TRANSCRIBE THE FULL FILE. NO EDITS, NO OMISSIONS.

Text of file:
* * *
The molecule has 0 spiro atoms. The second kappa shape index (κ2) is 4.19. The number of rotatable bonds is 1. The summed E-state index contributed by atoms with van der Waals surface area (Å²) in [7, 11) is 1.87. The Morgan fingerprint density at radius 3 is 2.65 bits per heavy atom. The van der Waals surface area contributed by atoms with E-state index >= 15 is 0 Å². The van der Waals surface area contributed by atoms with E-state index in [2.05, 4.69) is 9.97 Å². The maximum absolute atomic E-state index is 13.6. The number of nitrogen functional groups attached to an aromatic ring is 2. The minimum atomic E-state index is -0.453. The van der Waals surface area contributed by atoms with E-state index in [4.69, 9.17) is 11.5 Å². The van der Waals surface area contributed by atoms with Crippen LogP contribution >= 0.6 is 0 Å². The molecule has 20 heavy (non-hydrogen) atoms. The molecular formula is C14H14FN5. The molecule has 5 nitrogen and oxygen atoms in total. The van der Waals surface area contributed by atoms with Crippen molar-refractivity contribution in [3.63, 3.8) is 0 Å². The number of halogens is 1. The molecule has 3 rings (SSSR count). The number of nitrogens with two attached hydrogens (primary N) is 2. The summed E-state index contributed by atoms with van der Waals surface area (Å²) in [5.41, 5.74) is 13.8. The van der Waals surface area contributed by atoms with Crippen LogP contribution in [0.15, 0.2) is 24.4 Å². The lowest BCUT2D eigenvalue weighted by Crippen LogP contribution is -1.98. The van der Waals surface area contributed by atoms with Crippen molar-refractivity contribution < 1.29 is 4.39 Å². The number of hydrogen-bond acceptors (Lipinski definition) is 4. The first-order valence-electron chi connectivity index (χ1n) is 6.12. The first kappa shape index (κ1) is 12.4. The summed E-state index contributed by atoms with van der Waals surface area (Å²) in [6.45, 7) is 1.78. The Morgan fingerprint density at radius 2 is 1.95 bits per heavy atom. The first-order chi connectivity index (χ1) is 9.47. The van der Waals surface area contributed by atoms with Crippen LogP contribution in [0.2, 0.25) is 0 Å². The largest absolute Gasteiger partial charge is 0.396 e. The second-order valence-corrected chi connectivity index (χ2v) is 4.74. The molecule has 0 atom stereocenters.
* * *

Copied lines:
The molecule has 0 spiro atoms. The second kappa shape index (κ2) is 4.19. The number of rotatable bonds is 1. The summed E-state index contributed by atoms with van der Waals surface area (Å²) in [7, 11) is 1.87. The Morgan fingerprint density at radius 3 is 2.65 bits per heavy atom. The van der Waals surface area contributed by atoms with E-state index >= 15 is 0 Å². The van der Waals surface area contributed by atoms with E-state index in [2.05, 4.69) is 9.97 Å². The maximum absolute atomic E-state index is 13.6. The number of nitrogen functional groups attached to an aromatic ring is 2. The minimum atomic E-state index is -0.453. The van der Waals surface area contributed by atoms with E-state index in [4.69, 9.17) is 11.5 Å². The van der Waals surface area contributed by atoms with Crippen LogP contribution >= 0.6 is 0 Å². The molecule has 20 heavy (non-hydrogen) atoms. The molecular formula is C14H14FN5. The molecule has 5 nitrogen and oxygen atoms in total. The van der Waals surface area contributed by atoms with Crippen molar-refractivity contribution in [3.63, 3.8) is 0 Å². The number of halogens is 1. The molecule has 3 rings (SSSR count). The number of nitrogens with two attached hydrogens (primary N) is 2. The summed E-state index contributed by atoms with van der Waals surface area (Å²) in [5.41, 5.74) is 13.8. The van der Waals surface area contributed by atoms with Crippen LogP contribution in [0.15, 0.2) is 24.4 Å². The lowest BCUT2D eigenvalue weighted by Crippen LogP contribution is -1.98. The van der Waals surface area contributed by atoms with Crippen molar-refractivity contribution < 1.29 is 4.39 Å². The number of hydrogen-bond acceptors (Lipinski definition) is 4. The first-order valence-electron chi connectivity index (χ1n) is 6.12. The first kappa shape index (κ1) is 12.4. The summed E-state index contributed by atoms with van der Waals surface area (Å²) in [6.45, 7) is 1.78. The Morgan fingerprint density at radius 2 is 1.95 bits per heavy atom. The first-order chi connectivity index (χ1) is 9.47. The van der Waals surface area contributed by atoms with Crippen LogP contribution in [0.2, 0.25) is 0 Å². The largest absolute Gasteiger partial charge is 0.396 e. The second-order valence-corrected chi connectivity index (χ2v) is 4.74. The molecule has 0 atom stereocenters.